When it comes to a plausible mechanism of EMT development in SW480 cells, the zinc-finger transcription factor Snail1 and its transcriptional up-regulators Smad2/3, acting together as the master mediators of EMT, were evaluated [26]. The tests revealed that senescent HPMCs activated Smad2/3-Snail1 signaling in SW480 cells, which eventually conferred EMT appearance. This conclusion stems from observations that the inhibition of either Smad2/3 or Snail1 in the cancer cells prevents EMT occurrence and that cells subjected to this manipulation displayed a restored level of E-cadherin, known to be prone to be repressed by Snail1 [36], and a declined concentration of vimentin. Under the same regimen, the migratory capabilities of SW480 cells were significantly diminished.

The reliability of the pro-cancerogenic effects of senescent HPMCs in vitro confirmed the experiments done in vivo showing that the dynamics of colorectal tumor development in a mice peritoneal cavity upon SW480 cell co-injection together with senescent HPMCs was markedly improved. The intensified intraperitoneal progression of colorectal tumors in the presence of senescent HPMCs was plausibly related not only to increased adhesion, proliferation, migration, invasion or EMT of the cancer cells, but also to increased tumor vascularization. The critical role of adequate angiogenesis in tumor progression was shown in previous studies on mice, in which various kinds of peritoneal tumors grew preferentially at sites rich in blood vessels [37]. Our observations are supported by these findings because the xenografts that developed at higher dynamics due to their fueling by senescent HPMCs displayed increased density of microvessels formed by CD31/CD34-positive endothelial cells [27, 28].

This increased angiogenesis within the cancerous tissue in response to senescent HPMCs may have two complementary reasons. The first reason is related to the ability of senescent cells to secrete increased amounts of various angiogenic stimuli, as was previously revealed in the case of fibroblasts [38]. Here, we also found that senescent HPMCs hypersecrete diverse angiogenesis mediators, including CCL2, CXCL1, CXCL8 and VEGF, which in combination with our previous experience concerning their biological activity [16] may indicate that they are truly able to support the formation of new blood vessels. This effect resembles, to some extent, the “reactive stroma” phenomenon in which cancer-associated fibroblasts create a permissive microenvironment in which all critical needs of an expanding tumor, including excessive oxygen and nutrient supply, are fully satisfied [39]. Increased xenograft vascularization was also found in the case of breast cancer when the malignant cells were co-transplanted in mice in combination with senescent fibroblasts [38].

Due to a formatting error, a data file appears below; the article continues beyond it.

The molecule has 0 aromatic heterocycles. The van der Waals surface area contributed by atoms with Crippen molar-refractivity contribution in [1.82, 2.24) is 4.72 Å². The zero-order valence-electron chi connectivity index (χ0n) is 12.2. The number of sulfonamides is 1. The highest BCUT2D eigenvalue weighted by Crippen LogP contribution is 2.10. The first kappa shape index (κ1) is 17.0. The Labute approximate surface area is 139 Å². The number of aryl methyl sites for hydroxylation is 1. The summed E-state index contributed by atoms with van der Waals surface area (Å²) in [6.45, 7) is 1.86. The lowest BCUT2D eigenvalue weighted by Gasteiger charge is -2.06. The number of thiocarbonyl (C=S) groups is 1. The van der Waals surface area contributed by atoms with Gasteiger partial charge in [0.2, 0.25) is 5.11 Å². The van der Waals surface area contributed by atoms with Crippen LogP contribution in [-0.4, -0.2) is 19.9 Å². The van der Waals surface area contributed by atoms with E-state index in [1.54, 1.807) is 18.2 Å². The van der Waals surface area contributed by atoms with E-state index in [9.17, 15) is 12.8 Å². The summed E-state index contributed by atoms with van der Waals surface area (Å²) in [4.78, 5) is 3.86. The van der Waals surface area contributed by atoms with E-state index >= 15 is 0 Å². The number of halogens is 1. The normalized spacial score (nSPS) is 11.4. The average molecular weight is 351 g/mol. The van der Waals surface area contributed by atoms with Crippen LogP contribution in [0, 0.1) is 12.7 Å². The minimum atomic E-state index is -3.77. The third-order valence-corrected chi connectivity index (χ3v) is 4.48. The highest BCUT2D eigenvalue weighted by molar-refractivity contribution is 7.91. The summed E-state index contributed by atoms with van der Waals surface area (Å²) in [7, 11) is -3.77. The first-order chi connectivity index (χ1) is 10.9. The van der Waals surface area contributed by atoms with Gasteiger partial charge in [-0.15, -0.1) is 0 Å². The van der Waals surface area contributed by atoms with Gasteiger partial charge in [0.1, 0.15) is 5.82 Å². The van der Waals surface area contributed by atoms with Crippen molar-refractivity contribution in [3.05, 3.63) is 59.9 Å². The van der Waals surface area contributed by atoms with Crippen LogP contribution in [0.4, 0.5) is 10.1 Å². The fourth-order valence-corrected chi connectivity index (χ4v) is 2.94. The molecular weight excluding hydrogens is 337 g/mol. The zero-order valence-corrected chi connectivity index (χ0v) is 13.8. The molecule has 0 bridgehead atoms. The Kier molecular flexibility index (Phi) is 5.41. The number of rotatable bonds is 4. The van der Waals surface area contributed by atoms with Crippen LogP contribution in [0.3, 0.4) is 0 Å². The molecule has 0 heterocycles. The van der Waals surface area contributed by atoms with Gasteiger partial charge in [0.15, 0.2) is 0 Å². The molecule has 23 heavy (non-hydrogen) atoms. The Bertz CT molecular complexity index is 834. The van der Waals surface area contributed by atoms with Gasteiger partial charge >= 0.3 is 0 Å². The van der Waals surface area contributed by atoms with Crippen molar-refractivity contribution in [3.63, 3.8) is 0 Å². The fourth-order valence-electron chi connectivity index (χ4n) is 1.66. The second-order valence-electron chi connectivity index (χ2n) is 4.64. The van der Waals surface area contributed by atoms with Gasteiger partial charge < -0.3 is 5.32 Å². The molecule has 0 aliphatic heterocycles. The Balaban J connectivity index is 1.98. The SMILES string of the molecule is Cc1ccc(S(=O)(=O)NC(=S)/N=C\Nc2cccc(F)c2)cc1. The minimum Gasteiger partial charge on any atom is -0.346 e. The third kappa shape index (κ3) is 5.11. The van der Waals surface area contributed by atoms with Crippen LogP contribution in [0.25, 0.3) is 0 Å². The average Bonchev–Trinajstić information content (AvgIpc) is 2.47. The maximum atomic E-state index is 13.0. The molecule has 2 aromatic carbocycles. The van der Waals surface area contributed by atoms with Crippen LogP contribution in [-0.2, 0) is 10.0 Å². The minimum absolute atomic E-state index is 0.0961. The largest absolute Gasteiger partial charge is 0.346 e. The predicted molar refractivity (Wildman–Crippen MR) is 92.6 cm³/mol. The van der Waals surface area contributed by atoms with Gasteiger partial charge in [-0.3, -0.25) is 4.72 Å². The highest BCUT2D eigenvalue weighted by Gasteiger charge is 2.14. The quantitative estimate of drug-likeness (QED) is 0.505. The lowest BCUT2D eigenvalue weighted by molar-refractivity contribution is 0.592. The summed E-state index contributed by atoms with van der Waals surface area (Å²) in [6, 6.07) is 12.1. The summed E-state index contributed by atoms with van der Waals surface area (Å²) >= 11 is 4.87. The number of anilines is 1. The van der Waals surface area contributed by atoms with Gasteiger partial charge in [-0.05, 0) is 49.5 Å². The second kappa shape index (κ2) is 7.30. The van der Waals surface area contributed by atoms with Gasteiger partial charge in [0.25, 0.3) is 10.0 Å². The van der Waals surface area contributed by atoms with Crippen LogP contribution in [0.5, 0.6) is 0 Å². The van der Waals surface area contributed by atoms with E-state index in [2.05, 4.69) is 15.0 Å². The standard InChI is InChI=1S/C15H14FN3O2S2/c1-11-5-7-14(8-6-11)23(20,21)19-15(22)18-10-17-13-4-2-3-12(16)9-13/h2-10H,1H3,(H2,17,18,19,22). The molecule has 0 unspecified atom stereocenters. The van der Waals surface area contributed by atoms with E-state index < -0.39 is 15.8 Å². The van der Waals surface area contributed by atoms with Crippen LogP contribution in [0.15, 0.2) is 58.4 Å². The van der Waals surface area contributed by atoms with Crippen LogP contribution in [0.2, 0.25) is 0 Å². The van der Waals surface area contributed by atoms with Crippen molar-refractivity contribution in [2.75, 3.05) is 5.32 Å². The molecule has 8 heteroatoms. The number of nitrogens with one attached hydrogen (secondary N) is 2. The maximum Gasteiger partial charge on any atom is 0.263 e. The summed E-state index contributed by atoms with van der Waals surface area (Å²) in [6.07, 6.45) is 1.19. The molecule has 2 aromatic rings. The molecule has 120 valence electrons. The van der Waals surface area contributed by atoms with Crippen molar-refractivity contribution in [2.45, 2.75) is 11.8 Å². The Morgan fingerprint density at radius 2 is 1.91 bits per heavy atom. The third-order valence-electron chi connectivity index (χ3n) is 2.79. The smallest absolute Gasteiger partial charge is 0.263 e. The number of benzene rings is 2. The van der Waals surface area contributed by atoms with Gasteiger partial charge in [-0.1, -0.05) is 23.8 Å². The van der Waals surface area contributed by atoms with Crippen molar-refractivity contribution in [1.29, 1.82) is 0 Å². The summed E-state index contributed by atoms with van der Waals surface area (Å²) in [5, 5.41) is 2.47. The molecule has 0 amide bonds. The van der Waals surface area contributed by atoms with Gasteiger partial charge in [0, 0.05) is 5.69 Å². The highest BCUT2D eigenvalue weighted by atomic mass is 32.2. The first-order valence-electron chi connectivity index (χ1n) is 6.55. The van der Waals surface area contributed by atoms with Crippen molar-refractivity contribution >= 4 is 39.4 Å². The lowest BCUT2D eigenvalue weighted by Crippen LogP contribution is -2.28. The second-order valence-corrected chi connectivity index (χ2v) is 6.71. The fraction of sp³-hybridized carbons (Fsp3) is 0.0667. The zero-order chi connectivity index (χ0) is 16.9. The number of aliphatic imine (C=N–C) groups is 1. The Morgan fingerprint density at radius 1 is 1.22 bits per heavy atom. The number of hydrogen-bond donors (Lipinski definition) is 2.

The second mechanism of observed increased tumor vascularization may be associated with the modulating activity of senescent HPMCs on the cancer cell secretory profile. Namely, SW480 cells subjected to senescent HPMCs displayed up-regulated expression/production of the mRNA/protein for agents that mediate various elements of tumor expansion, e.g. cell cycle progression, inflammation, extracellular matrix (ECM) remodeling and angiogenesis. This may imply a scenario in which SW480 cells, initially modified by senescent HPMCs, support their own growth by sending mitogenic signals towards the neighboring vascular endothelium [40]. This mechanism may also be the case for the exacerbation of other elements of cancer progression, such as proliferation, migration, invasion and EMT, which were reinforced by the senescent HPMCs.